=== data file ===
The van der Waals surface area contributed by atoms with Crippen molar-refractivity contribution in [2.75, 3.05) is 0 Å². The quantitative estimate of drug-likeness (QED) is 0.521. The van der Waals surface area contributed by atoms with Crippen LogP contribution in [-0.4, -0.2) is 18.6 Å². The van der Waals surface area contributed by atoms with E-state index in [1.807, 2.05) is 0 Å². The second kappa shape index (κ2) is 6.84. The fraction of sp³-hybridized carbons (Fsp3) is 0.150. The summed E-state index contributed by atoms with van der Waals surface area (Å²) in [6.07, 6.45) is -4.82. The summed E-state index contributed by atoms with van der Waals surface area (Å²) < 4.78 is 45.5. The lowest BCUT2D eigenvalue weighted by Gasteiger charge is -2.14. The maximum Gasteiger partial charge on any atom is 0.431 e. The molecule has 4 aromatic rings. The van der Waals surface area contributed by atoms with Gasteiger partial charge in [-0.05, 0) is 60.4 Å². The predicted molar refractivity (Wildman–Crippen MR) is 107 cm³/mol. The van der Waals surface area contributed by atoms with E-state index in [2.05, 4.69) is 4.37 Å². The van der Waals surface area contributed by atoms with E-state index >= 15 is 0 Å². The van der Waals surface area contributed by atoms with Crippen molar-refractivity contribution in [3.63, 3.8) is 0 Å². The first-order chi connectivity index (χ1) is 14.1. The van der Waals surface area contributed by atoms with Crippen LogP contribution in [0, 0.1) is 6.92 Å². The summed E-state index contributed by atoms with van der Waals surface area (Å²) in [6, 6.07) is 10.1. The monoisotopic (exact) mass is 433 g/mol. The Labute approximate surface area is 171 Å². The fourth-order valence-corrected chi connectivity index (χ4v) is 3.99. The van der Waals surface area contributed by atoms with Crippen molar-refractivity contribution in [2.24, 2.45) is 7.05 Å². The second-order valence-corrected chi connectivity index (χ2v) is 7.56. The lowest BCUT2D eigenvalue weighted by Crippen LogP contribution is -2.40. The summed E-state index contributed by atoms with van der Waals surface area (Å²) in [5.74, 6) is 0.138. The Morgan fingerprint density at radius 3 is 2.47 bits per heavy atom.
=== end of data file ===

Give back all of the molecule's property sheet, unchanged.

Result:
The van der Waals surface area contributed by atoms with Crippen molar-refractivity contribution in [2.75, 3.05) is 0 Å². The quantitative estimate of drug-likeness (QED) is 0.521. The van der Waals surface area contributed by atoms with Crippen LogP contribution in [-0.4, -0.2) is 18.6 Å². The van der Waals surface area contributed by atoms with E-state index in [1.807, 2.05) is 0 Å². The second kappa shape index (κ2) is 6.84. The fraction of sp³-hybridized carbons (Fsp3) is 0.150. The summed E-state index contributed by atoms with van der Waals surface area (Å²) in [6.07, 6.45) is -4.82. The summed E-state index contributed by atoms with van der Waals surface area (Å²) < 4.78 is 45.5. The lowest BCUT2D eigenvalue weighted by Gasteiger charge is -2.14. The maximum Gasteiger partial charge on any atom is 0.431 e. The molecule has 4 aromatic rings. The van der Waals surface area contributed by atoms with Gasteiger partial charge in [-0.05, 0) is 60.4 Å². The predicted molar refractivity (Wildman–Crippen MR) is 107 cm³/mol. The van der Waals surface area contributed by atoms with E-state index in [2.05, 4.69) is 4.37 Å². The van der Waals surface area contributed by atoms with E-state index >= 15 is 0 Å². The van der Waals surface area contributed by atoms with Crippen molar-refractivity contribution in [3.63, 3.8) is 0 Å². The first-order chi connectivity index (χ1) is 14.1. The van der Waals surface area contributed by atoms with Crippen LogP contribution in [0, 0.1) is 6.92 Å². The summed E-state index contributed by atoms with van der Waals surface area (Å²) in [6, 6.07) is 10.1. The monoisotopic (exact) mass is 433 g/mol. The Labute approximate surface area is 171 Å². The fourth-order valence-corrected chi connectivity index (χ4v) is 3.99. The van der Waals surface area contributed by atoms with Crippen molar-refractivity contribution in [2.24, 2.45) is 7.05 Å². The second-order valence-corrected chi connectivity index (χ2v) is 7.56. The lowest BCUT2D eigenvalue weighted by Crippen LogP contribution is -2.40. The summed E-state index contributed by atoms with van der Waals surface area (Å²) in [5.74, 6) is 0.138. The Morgan fingerprint density at radius 3 is 2.47 bits per heavy atom.